1822 ENGLISH POETRY 1579-1830: SPENSER AND THE TRADITION

Mary Russell Mitford

Eleanor Anne Porden to Mary Russell Mitford, 11 October 1822; L'Estrange, Friendships of Mary Russell Mitford (1882) 95.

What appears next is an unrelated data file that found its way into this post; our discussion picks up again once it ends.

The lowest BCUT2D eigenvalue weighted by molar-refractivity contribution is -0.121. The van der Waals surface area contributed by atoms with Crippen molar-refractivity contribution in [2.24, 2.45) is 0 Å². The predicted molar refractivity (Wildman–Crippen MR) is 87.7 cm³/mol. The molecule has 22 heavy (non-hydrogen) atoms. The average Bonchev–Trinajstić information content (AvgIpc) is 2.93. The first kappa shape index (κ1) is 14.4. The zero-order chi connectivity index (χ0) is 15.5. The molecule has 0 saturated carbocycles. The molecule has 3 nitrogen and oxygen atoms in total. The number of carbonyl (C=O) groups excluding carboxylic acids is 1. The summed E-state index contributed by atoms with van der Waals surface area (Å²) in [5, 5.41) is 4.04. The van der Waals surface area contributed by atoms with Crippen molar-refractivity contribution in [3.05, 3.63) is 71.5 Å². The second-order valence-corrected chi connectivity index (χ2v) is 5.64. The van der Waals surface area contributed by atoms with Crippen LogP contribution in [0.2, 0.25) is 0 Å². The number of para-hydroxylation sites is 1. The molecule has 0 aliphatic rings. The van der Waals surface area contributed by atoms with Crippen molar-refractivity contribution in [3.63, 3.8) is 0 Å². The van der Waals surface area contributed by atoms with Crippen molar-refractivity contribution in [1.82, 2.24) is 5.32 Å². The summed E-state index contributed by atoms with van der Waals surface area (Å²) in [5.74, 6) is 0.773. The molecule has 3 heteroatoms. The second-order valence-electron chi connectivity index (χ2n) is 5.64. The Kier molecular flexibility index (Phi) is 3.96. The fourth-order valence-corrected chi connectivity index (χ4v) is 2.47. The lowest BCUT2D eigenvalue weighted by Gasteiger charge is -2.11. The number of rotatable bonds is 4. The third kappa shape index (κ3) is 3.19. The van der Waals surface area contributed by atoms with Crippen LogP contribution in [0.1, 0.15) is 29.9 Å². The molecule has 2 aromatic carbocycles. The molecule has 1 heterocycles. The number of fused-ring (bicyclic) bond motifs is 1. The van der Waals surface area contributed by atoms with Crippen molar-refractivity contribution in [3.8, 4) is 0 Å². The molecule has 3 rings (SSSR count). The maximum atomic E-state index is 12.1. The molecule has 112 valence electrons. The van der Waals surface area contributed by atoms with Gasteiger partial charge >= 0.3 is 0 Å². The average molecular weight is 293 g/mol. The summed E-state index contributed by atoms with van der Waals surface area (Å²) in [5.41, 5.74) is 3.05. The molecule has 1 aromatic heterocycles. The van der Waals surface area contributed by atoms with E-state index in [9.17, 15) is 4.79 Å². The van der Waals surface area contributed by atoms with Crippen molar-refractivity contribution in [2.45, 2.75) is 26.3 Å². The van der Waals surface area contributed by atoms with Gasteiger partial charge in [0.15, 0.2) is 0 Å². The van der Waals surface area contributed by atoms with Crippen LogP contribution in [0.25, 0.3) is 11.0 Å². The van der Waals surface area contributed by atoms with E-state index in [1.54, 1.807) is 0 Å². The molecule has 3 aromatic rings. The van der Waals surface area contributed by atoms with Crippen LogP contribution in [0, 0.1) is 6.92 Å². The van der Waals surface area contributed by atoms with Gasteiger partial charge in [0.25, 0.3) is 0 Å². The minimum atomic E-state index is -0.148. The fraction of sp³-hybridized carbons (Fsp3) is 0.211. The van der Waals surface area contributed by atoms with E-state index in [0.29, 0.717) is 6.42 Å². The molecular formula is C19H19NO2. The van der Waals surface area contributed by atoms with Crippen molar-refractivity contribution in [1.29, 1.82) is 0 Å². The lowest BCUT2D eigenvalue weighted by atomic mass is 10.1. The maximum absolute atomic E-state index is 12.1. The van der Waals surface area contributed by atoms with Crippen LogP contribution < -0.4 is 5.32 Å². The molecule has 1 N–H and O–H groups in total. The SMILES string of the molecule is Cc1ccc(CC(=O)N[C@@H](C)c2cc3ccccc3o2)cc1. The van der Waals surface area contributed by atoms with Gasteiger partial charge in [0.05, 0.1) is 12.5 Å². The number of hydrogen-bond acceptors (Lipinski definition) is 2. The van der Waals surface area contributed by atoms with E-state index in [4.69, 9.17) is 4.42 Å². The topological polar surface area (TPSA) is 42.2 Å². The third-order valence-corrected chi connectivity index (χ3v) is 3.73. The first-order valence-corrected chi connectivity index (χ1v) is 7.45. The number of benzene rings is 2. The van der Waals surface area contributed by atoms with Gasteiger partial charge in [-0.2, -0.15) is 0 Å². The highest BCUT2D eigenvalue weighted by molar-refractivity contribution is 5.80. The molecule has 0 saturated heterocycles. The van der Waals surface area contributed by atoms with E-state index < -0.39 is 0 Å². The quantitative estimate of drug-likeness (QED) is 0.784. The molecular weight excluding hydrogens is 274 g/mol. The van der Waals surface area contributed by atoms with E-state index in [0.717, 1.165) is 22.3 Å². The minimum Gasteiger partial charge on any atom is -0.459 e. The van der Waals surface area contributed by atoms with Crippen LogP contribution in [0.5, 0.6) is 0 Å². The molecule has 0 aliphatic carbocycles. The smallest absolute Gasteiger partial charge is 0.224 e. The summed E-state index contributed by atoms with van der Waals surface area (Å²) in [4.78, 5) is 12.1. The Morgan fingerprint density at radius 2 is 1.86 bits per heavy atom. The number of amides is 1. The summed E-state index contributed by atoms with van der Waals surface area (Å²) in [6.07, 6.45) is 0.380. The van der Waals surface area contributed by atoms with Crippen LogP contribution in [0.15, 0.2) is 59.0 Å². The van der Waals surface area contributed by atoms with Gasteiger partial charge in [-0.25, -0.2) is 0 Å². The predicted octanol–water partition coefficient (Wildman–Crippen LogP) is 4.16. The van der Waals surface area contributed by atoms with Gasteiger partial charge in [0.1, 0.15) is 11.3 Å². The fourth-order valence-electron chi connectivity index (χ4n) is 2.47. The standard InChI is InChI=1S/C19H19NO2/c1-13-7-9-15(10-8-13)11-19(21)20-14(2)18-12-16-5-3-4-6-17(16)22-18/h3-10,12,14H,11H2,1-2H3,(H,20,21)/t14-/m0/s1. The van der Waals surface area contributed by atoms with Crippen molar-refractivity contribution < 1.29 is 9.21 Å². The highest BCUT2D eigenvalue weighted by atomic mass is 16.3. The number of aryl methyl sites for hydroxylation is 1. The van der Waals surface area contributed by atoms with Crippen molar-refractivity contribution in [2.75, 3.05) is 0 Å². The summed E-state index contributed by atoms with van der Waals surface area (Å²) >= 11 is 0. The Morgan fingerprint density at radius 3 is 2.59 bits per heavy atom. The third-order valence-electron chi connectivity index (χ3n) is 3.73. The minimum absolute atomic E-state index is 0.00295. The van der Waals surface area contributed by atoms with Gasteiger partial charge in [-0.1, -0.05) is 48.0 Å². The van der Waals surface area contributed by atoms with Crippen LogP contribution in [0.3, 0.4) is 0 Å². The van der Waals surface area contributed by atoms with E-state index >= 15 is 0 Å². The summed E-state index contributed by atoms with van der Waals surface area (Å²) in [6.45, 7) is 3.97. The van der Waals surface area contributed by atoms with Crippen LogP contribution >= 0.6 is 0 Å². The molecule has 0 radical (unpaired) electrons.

Next week will find me at home and hard at work after these my holidays; consequently, according to my former reasoning, both able and willing to find a spare hour for the perusal of your tragedy. I hope it is not very horrible, for I hate the horrors which have been so much in vogue, and have never read either Melmoth or Frankenstein. I believe I might have made myself more popular if I could get over a certain dislike to write what I should dislike to read; and, though it may be presumption to attack celebrated names and celebrated passages, I must own that Virgil's "Envy" and Spenser's "Cave of Error" are my aversion, as well as some other most exquisitely disgusting allegories. Our own Milton, I think, always keeps clear of this fault; and I cannot believe, in spite of Mr. Maturin and Mr. Wilson and Lord Byron, that it is true taste which tolerates it. Did you ever read the City of the Plague [by John Wilson]? If you have, did you not regret that so many passages, such pure poetry, tenderness, and sublimity, are mixed with descriptions that would almost prevent one from ever reopening the volume? Plague and famine are find subjects for the Muse, but she need not give one a medical detail of their physical horrors.